Say a prayer for the traditional full back as possession style changes the game
You think of Kevin Kinahan. You think of Brian Lohan. You think of all of these skyscrapers of men who, all bald-headed and full of conviction, turned full back play into an art-form.
They were their team's last line of defence and it doesn't matter if it's highlights, re-runs or memories that you have of them, the one thing you know for sure is that they took that business as seriously as a guard dog minding a mansion. It wasn't the case that a corner back or a wing back might pop in for a few minutes to sample the atmosphere because this was Lohan's patch, it was Kinahan's patch and that was just the way it was. Big giant oak trees who wouldn't be shifted in a storm.
These days, it wouldn't take a dendrologist to see that the game is changing because apart from Wexford's big brute of a Liam Ryan and Kilkenny's Huw Lawlor, you'd be hard-pushed to find an out and out oak. Daithí Burke was seen as the most immovable of all the immovables but now he's out at centre back and so too is Westmeath's Tommy 'Jogger' Doyle, who talked about the changing times on this Thursday's GAA Hour Show.
"Look, the way hurling has changed, I haven’t caught many balls in many games now, I’ve dropped a few alright but you don’t get the exposure of that long ball as much (as a full back) Teams are a lot cleverer, they’re finding ways to break down defences. Some parts of it have become a possession game and teams are probably afraid to hit the ball straight into the full forward line."
"You want to be where the ball's going to land. I've played in the forwards with my club, many a time, maybe as a more defensive forward. It'd be enjoyable to play a few games up there. I've been up the field further, up at centre back the last few games and I'm enjoying the bit of freedom there. I'm probably heading in that direction, from full back to full forward hopefully. You have to take the credit that teams are trying to play around you and you just have to do the best that you can do for the team, it's not all about your own individual performance."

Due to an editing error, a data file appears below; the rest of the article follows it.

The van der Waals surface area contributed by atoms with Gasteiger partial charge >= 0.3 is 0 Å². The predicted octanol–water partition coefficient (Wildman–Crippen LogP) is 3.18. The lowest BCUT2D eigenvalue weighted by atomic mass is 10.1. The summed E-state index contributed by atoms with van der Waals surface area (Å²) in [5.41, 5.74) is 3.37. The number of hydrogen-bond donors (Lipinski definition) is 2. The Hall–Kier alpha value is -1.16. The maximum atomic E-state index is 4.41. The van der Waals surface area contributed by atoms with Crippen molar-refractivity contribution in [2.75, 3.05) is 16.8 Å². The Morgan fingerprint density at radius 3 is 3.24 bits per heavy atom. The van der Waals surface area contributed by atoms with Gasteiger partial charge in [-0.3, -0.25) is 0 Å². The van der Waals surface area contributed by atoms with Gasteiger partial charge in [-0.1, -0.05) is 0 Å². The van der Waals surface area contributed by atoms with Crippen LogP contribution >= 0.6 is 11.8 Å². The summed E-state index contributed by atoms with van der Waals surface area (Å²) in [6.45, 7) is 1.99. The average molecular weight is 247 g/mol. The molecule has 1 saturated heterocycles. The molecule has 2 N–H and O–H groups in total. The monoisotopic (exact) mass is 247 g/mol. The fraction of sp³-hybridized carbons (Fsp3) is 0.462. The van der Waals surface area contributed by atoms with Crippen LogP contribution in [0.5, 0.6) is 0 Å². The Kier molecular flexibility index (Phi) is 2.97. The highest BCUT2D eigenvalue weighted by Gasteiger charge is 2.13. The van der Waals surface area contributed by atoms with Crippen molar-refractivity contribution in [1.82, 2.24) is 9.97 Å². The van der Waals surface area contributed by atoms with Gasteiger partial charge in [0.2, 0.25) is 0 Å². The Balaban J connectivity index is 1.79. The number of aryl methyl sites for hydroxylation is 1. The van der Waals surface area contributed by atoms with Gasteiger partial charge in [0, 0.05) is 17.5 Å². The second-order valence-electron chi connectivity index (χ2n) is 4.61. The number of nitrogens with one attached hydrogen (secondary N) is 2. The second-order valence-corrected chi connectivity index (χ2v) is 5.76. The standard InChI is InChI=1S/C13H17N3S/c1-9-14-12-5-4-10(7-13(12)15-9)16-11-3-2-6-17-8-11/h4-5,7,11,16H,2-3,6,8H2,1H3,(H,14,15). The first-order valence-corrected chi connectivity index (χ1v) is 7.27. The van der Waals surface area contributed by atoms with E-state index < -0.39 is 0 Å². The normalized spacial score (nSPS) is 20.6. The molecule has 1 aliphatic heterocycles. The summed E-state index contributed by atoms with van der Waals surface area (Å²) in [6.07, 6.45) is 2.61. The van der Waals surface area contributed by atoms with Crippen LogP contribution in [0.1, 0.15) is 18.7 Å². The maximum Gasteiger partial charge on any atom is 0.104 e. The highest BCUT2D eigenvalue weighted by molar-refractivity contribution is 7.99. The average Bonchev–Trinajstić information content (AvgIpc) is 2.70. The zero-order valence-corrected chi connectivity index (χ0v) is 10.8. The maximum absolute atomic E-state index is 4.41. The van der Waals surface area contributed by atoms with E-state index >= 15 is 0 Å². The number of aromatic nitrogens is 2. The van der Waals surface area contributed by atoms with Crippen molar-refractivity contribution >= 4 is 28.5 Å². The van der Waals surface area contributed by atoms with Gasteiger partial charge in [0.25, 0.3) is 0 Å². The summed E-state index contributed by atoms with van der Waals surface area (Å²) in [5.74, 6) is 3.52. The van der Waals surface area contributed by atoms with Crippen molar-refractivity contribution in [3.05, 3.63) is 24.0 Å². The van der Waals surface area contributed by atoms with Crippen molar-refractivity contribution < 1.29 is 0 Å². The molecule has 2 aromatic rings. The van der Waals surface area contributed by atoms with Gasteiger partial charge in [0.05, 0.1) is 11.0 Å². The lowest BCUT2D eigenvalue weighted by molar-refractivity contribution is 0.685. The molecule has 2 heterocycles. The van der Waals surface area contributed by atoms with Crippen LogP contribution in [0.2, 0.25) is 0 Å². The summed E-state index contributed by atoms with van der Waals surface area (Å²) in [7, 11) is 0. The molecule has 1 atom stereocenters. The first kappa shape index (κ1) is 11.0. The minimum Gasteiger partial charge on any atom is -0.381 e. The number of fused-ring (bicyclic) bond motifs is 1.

— Colm Parkinson (@Woolberto) July 8, 2021
"I don’t know if it’s just me but maybe teams are getting to know that my strengths is probably my height and size so I don’t get too many of them handy, floating balls in...when the ball coming in is possession based, you don't really get those 50:50 battles like you'd have got a few years ago."
Say a prayer for the Lohans and the Kinahans, who play the game for nothing else.
The art of full back playing is dying.
Tommy Doyle says teams are working the ball up the field more and sadly, the sight of a big full back lording the sky looks to be a thing of the past.
“I don’t get too many of them handy, floating balls in.” pic.twitter.com/0kDLQRee9J
— The GAA Hour (@TheGAAHour) July 8, 2021